Being an advocate for the change does not necessarily mean that they need to stand on a chair and announce his support for the change in a theatrical fashion. Rather, they must provide support to his team throughout the change process.

As resistance is a natural reaction to change, the Change Champion must also be skilled in conflict resolution. They must be able to evaluate resistance and address it within their area of responsibility.

An effective way to simultaneously advocate for change and manage resistance can come in the form of reassuring employees that the change is in their best interest and further explaining the “why” behind the change. Support can even come in the form of helping a teammate cope with the impact that the change is having on their daily work.

Change Champions—Your Project Mascots

The Change Champion is one of the most critical components of the change process. They are the mascot of your change initiative and rally support behind the change to remove roadblocks to achieving ROI.

Panorama’s business transformation consultants can help you incorporate Change Champions, or a team of champions, throughout your project. To learn more, request a free consultation below.

What is Human Capital Management Software?

What is Human Capital Management Software?

Human capital management software is a powerful tool for any company pursuing digital transformation. The main component that sets human capital management (HCM) software apart from other HR software is the emphasis on appreciating workforce value by means of training, tools, compensation, rewards and other methods.

The value of HCM solutions is significantly increased when integrated to an enterprise resource planning (ERP) system. This allows companies to seamlessly operate with integrated end-to-end processes.

For example, HCM integrated with ERP software can allow production controllers to assign qualified technicians to production orders or allow store managers to assign training to cashiers on the point-of-sale.

Many of the ERP vendors in our 2020 Top 10 ERP Vendors Report have HCM functionality within their solutions.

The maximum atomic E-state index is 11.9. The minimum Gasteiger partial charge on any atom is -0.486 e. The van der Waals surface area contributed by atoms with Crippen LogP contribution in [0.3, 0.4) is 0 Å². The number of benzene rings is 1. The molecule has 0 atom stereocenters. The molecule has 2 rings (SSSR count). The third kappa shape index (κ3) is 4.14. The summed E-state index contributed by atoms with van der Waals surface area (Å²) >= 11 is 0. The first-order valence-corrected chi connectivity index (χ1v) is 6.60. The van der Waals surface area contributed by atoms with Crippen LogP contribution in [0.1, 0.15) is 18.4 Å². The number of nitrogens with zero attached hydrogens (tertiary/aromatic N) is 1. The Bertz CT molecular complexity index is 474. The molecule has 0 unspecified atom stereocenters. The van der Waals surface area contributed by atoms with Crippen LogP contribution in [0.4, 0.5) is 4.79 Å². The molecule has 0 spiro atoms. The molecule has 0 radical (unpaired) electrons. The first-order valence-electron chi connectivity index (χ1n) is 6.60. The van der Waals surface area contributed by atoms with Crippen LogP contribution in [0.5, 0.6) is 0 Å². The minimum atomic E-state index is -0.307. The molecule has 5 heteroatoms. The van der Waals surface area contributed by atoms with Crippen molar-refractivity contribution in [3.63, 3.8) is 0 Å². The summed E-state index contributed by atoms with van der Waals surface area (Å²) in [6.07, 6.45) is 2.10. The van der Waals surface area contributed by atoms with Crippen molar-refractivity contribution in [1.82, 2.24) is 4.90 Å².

2020 Top 10 ERP Vendors Report

This report provides ERP selection guidance to organizations across all industries that are evaluating ERP systems. The vendors featured in this report were chosen based on the strength of their functionality across a variety of products.

​In the past decade there has been a shift in the way companies manage and value their workforce. Because of this, the popularity of human capital management (HCM) systems, human resources management systems (HRMS) and human resources information systems (HRIS) has been on the rise.

Let’s talk about the key features that popular HCM systems typically have.

5 Features of HCM Systems

1. Workforce Management

This may seem like a simple feature, but there are several benefits to centralizing all your human resource information in a single system. Workforce information like employee information, positions, titles and reporting structures can live in the same system as performance and payroll information. This consolidation of data (especially within enterprise software) can allow for advanced analytics that help you make better hiring decisions based on business need.

Here’s an example of how significant value can be added when HCM software is integrated with an ERP system: Your ERP system provides several metrics relating to your build to order time (i.e., your total turnaround time from order placement to shipment is five days).